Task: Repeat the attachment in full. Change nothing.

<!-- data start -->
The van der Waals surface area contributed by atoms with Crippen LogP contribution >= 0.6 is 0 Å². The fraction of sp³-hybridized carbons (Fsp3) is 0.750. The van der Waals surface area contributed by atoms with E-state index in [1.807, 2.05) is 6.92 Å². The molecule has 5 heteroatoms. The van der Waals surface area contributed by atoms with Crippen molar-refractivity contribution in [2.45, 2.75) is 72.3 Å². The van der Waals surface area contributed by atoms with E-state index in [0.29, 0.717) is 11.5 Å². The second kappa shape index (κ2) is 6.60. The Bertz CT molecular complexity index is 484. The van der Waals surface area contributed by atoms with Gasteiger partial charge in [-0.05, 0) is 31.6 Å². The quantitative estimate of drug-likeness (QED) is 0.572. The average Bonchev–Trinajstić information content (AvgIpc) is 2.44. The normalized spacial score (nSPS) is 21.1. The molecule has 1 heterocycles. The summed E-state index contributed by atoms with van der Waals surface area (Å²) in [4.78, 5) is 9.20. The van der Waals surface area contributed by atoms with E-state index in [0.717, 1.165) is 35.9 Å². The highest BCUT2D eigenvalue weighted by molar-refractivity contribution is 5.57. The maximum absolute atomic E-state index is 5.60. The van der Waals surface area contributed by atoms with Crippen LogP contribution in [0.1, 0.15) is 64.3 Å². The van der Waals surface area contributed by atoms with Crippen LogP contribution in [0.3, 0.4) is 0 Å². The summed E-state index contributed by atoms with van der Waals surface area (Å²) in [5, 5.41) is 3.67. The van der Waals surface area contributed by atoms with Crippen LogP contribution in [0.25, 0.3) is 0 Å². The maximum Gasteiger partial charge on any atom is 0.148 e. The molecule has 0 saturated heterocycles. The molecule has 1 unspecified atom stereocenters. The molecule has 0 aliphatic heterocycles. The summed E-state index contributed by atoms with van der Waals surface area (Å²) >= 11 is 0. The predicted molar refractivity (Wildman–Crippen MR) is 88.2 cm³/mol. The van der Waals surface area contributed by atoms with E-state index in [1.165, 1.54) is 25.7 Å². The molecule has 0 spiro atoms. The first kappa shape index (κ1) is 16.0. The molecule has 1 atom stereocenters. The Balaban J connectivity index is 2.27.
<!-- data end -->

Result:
The van der Waals surface area contributed by atoms with Crippen LogP contribution >= 0.6 is 0 Å². The fraction of sp³-hybridized carbons (Fsp3) is 0.750. The van der Waals surface area contributed by atoms with E-state index in [1.807, 2.05) is 6.92 Å². The molecule has 5 heteroatoms. The van der Waals surface area contributed by atoms with Crippen molar-refractivity contribution in [2.45, 2.75) is 72.3 Å². The van der Waals surface area contributed by atoms with E-state index in [0.29, 0.717) is 11.5 Å². The second kappa shape index (κ2) is 6.60. The Bertz CT molecular complexity index is 484. The van der Waals surface area contributed by atoms with Gasteiger partial charge in [-0.05, 0) is 31.6 Å². The quantitative estimate of drug-likeness (QED) is 0.572. The average Bonchev–Trinajstić information content (AvgIpc) is 2.44. The normalized spacial score (nSPS) is 21.1. The molecule has 1 heterocycles. The summed E-state index contributed by atoms with van der Waals surface area (Å²) in [4.78, 5) is 9.20. The van der Waals surface area contributed by atoms with E-state index in [0.717, 1.165) is 35.9 Å². The highest BCUT2D eigenvalue weighted by molar-refractivity contribution is 5.57. The maximum absolute atomic E-state index is 5.60. The van der Waals surface area contributed by atoms with Crippen LogP contribution in [0.1, 0.15) is 64.3 Å². The van der Waals surface area contributed by atoms with Crippen LogP contribution in [0.3, 0.4) is 0 Å². The summed E-state index contributed by atoms with van der Waals surface area (Å²) in [5, 5.41) is 3.67. The van der Waals surface area contributed by atoms with Crippen LogP contribution in [0.25, 0.3) is 0 Å². The maximum Gasteiger partial charge on any atom is 0.148 e. The molecule has 0 saturated heterocycles. The molecule has 1 unspecified atom stereocenters. The molecule has 0 aliphatic heterocycles. The summed E-state index contributed by atoms with van der Waals surface area (Å²) >= 11 is 0. The predicted molar refractivity (Wildman–Crippen MR) is 88.2 cm³/mol. The van der Waals surface area contributed by atoms with E-state index in [1.165, 1.54) is 25.7 Å². The molecule has 0 spiro atoms. The first kappa shape index (κ1) is 16.0. The molecule has 1 atom stereocenters. The Balaban J connectivity index is 2.27.